The consequences of the Trojan Horse affair

Written by: HTU | Published:

Successive governments have viewed the governing body as a means of keeping schools in line. However, with autonomy being abused in some cases, is it governors who now need reining in?

New guidance from Ofsted advises inspectors to “conduct a brief internet search as part of their pre-inspection planning to see whether there are any safeguarding or other issues – for example governance – that may need to be followed up during inspection”.

This proposed online investigation may have its foundations in the Trojan Horse affair that occupied education columns during the summer term. Governing bodies, the protectors of educational settings from the blob, are starting to cause some concern.

The Peter Clarke report

Peter Clarke’s July report into the Trojan Horse allegations is clear that the governing bodies of the schools investigated had overstepped the mark. This included:

  • The take-over of the governing body by like-minded people.
  • Nepotism in staff appointments and appointments to the governing body.
  • Rapid advancement of new or inexperienced governors to the role of chair.
  • Bullying and intimidation of senior teaching staff, and in particular headteachers.
  • Previously highly regarded headteachers made subject to criticism and complaint by governing bodies.
  • Interference by the governing body in the curriculum and the day-to-day running of the school.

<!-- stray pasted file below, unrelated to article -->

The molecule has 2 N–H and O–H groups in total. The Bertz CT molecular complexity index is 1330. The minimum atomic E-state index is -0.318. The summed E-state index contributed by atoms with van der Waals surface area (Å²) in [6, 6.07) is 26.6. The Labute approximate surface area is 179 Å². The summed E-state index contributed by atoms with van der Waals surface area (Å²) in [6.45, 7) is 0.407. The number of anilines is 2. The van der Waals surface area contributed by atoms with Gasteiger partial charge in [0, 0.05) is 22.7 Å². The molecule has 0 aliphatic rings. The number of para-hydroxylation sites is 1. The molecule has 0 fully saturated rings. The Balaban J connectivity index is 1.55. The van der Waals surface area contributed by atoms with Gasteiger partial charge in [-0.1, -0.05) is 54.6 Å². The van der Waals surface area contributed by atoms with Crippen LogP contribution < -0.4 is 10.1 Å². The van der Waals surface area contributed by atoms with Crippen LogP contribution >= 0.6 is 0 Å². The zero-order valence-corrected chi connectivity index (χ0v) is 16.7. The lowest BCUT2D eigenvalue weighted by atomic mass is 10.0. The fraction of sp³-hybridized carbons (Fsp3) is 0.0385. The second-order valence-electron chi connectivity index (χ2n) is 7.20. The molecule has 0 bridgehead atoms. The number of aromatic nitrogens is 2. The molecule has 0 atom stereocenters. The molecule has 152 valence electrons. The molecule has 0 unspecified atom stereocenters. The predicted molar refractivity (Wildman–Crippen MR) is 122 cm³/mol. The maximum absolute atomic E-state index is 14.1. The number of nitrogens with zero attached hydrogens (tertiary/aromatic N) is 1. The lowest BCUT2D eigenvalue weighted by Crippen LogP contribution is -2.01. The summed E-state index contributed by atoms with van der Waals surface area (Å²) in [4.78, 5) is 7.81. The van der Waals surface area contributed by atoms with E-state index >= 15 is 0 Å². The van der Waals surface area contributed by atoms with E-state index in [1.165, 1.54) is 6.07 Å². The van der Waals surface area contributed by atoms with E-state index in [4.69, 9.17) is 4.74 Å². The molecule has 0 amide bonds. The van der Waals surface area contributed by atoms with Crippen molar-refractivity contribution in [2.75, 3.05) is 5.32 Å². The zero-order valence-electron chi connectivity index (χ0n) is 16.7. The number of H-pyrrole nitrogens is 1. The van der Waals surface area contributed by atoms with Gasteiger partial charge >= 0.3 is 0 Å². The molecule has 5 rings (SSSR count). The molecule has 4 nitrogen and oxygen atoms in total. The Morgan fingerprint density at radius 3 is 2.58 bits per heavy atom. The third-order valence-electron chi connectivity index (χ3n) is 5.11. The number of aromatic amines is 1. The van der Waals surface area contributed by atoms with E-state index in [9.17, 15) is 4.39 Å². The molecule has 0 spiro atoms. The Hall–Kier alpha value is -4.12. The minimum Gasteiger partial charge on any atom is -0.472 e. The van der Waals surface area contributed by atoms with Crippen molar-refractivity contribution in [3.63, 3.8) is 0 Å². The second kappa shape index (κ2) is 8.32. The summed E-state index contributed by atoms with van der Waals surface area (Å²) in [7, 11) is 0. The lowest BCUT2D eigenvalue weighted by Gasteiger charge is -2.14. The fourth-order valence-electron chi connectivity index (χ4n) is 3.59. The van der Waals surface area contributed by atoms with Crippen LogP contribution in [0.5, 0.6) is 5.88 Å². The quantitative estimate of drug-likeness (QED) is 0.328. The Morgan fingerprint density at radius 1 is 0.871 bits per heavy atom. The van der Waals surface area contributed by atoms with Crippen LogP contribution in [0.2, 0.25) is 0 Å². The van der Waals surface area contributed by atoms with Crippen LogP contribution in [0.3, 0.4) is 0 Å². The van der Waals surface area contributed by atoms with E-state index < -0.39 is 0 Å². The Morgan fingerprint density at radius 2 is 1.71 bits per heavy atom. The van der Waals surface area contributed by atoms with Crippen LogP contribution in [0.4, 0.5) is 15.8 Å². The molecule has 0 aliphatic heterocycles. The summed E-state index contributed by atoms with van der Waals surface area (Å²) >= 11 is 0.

He found that some governors were not clear about their roles or exceeded their responsibilities and that there was a cross-over of governors. Some governors served on different governing bodies and staff governors at one school might be parent governors of another – a situation that needs careful monitoring.

It may not be the first time that governors have been criticised for inappropriate actions. However, the high profile of this case alongside the increasing autonomy experienced by many governing bodies makes it all the more concerning.

Recommendations

In his report, Peter Clarke recommends that:

  • The Department for Education (DfE) should review guidance on governor appointment to make it clear that there is a difference between setting the strategic direction and running the school.
  • There should be a presumption that an individual will only be a governor at a maximum of two schools at any one time.
  • All schools should include details on their websites of their governing body, including the full name of the individuals along with any committees they attend and method of appointment.

Mr Clarke is critical of Birmingham City Council who he suggests should take steps to improve the running of its governor support service so that it makes effective appointments and trains governors better. 

There should be improvements in the understanding that the governing body has of its role in setting the strategic direction of the school and holding the head to account in appropriate ways. 

He advises that the DfE should consider the benefits of requiring academies to notify changes in the governing body to the Department, along with stronger powers for the secretary of state to bar an individual from taking part in the management of any type of school.

When holding to account becomes taking over

Finding fault in the way these governing bodies were operating has, arguably, pulled the rug out from under one of the main foundations of the current accountability system. The same expectations of governing bodies that are indicated in the School Inspection Handbook (April 2014) are perhaps not that far removed from the critical comments made in Peter Clarke’s report.

At what point does “ensuring clarity of vision, ethos and strategic direction” (Ofsted’s School Inspection Handbook) become “the take-over of the governing body by like-minded people”? (Peter Clarke’s report).